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Radio history

Radio history

Twenty years after the telephone was invented and music was first sent down a telephone line, Guglielmo Marconi sent radio signals.

Marconi (1874-1937) was born in Italy and studied at the University of Bologna. He was fascinated by Heinrich Hertz’s earlier discovery of radio waves and realised that it can be used for sending and receiving telegraph messages, referring to it as “wireless telegraphs.”

Marconi’s first radio transmissions, in 1896, were coded signals that were transmitted only about 1,6 km (a mile) far. Marconi realised that it held huge potential. He offered the invention to the Italian government but they turned it down. He moved to England, took out a patent, and experimented further. In 1898 Marconi flashed the results of the Kingstown Regatta to the offices of a Dublin newspaper, thus making a sports event the first “public” broadcast. The next year Marconi opened the first radio factory in Chelmsford, Essex and established a radio link between Britain and France. A link with the USA was established in 1901. In 1909 Marconi shared the Nobel prize in physics for his wireless telegraph. Marconi became a wealthy man.

Signals only
But Marconi’s wireless telegraph transmitted only signals. Voice over the air, as we know radio today, came only in 1921. Marconi went on to introduce short wave transmission in 1922.

Marconi was not the first to invent the radio, however. Four years before Marconi started experimenting with wireless telegraph, Nikoli Tesla, a Croatian who moved to the USA in 1884, invented the theoretical model for radio. Tesla tried unsuccessful to obtain a court injunction against Marconi in 1915. In 1943 the US Supreme Court reviewed the decision. Tesla became acknowledged as the inventor of the radio – even though he did not build a working radio.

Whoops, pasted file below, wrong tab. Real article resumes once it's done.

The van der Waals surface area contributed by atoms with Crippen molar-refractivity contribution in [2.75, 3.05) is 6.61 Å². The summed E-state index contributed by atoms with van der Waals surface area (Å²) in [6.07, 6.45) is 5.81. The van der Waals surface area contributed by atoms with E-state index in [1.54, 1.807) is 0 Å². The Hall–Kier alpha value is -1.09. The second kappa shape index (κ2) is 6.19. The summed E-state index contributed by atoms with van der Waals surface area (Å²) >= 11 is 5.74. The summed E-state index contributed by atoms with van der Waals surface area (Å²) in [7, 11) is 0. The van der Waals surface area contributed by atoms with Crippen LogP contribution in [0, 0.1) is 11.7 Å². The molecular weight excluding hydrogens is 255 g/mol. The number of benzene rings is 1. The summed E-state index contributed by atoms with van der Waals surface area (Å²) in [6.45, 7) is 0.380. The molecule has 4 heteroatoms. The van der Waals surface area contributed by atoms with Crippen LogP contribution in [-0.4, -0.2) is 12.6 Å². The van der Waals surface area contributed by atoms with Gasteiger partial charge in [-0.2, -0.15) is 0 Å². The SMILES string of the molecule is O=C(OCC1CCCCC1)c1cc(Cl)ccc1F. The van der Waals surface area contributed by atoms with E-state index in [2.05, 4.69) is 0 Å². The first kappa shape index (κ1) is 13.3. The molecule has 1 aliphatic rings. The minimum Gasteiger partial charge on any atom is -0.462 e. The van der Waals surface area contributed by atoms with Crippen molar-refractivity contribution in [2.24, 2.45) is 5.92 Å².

Who then, tell me?!
There are other claims to the throne of radio inventor.

Indian scientist Sir J.C. Bose demonstrated the radio transmission in 1896 in Calcutta in front of the British Governor General. The transmission was over a distance of three miles from the Presidency College and Science College in Calcutta. The instruments (‘Mercuri Coherer with a telephone detector’) are still there in the science museum of the Calcutta University. Thus writes contributor Dipak Basu, referencing the Proceedings of the IEEE, January, 1998.

Bose repeated his demonstration in the Royal Society in London in 1899 in the presence of Lord Rayleigh (Nobel prize winner in Physics, 1904), Fleming (Professor at London university and later an advisor to the Marconi company), and Lord Lister (President of the Royal Society). As a result he was offered Professorship in Cambridge, but declined.

Bose had solved the problem of the Hertz not being able to penetrate walls, mountains or water. Marconi was present in the meeting of the Royal Society and it is thought that he stole the notetbook of Bose that included the drawing of the ‘Mercuri Coherer with a telephone detector’. Marconi’s Coherer, which he used in 1901, was the exact copy of that of Bose. Apparently Marcon was unable to explain how he got to the design. He said that an Italian Navy engineer called Solari had developed it, but Solari late denied it. Marconi then said that Italian Professor Timasina did, which later was exposed as a lie by another Italian professor, Banti.